And here let’s return to that online harassment example. We developed that for Twitter. Maybe we want to use it on Reddit now. If you’re thinking about just taking the model that was created for Twitter and applying it to Reddit, there’s very few options for embedding a positionality-aware approach. If you’re thinking about well maybe if I just feed in a bunch of new data I can solve the problem—so you trained it on Twitter data, now you’re going to train it on Reddit data, that’ll get you closer. But what you actually need to do is question that classification system. You need to go back and look at how you’re actually assessing what counts as harassment and what doesn’t.
Because the way people communicate on Twitter is different from Reddit. On Twitter you have a short character count. You might use hashtags, at-replies. On Reddit you are probably talking in very specific subreddits. You’re probably engaging in particular language because you know there’s a moderator watching what you’re doing and keeping track to make sure that you’re within the bounds of what that community has deemed to be acceptable. You have way more space to do it, right. And so the ways that we classify content for Twitter and Reddit, they’re probably going to be different. Certainly the ways we train our annotators has to be different, because those approaches do not work when the content and the context are completely changed.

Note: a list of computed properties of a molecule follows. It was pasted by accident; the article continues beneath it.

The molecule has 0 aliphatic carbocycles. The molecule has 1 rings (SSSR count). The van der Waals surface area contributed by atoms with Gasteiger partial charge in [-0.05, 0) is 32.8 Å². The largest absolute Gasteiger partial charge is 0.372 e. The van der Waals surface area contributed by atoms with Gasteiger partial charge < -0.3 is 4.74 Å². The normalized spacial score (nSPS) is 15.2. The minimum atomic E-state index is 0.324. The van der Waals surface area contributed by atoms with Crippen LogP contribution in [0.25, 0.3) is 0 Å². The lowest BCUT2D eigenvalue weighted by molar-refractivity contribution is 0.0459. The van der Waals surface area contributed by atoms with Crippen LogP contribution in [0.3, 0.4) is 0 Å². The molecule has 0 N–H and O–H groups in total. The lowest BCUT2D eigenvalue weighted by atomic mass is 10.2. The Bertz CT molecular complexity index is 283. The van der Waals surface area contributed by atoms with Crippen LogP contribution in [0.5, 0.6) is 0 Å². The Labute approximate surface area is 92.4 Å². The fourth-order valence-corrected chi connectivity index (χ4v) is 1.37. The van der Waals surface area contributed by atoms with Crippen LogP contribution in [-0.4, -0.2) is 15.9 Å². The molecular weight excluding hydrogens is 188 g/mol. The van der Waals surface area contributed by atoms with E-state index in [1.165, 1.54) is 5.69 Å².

The last step here is to remember that you need to be continually trying to ensure that that alignment exists. The models might change, the data might change, the classification systems themselves might change. The ICD, it’s changed by the WHO relatively routinely. And so if you’re making use of it, you need to update your approaches.
It’s also important to recognize that the context in which you’re building something might change whether you like it or not. And so having a lack of control there kind of requires you to be aware of what’s shifting, in order to build a reasonable and responsible tool.
So, with all of this in mind, what we did was run a workshop with ML engineers, and we’ve got a number of other workshops already submitted. So we’ve submitted to EPIC and FAT*. We’ve created a white paper that’s available on our web site and plan to write a more detailed position paper that we can make available widely.
I will let you go explore the web site on your own, but before I do that I just want to leave you with this: Right now, ML and AI systems kind of are like a one-size-fits-all t‑shirt. They fit very few people, a lot of us end up kind of unhappy. But we can do better. We can harness this opportunity to be aware of the very specific contexts in which these tools can be deployed, think about how they can be tracked over time, and find ways to serve the specific needs of the users and the developers in order to be aware of the particular perspective from which we are designing and that perspective which is embedded in all of the tools we’re creating. Thanks.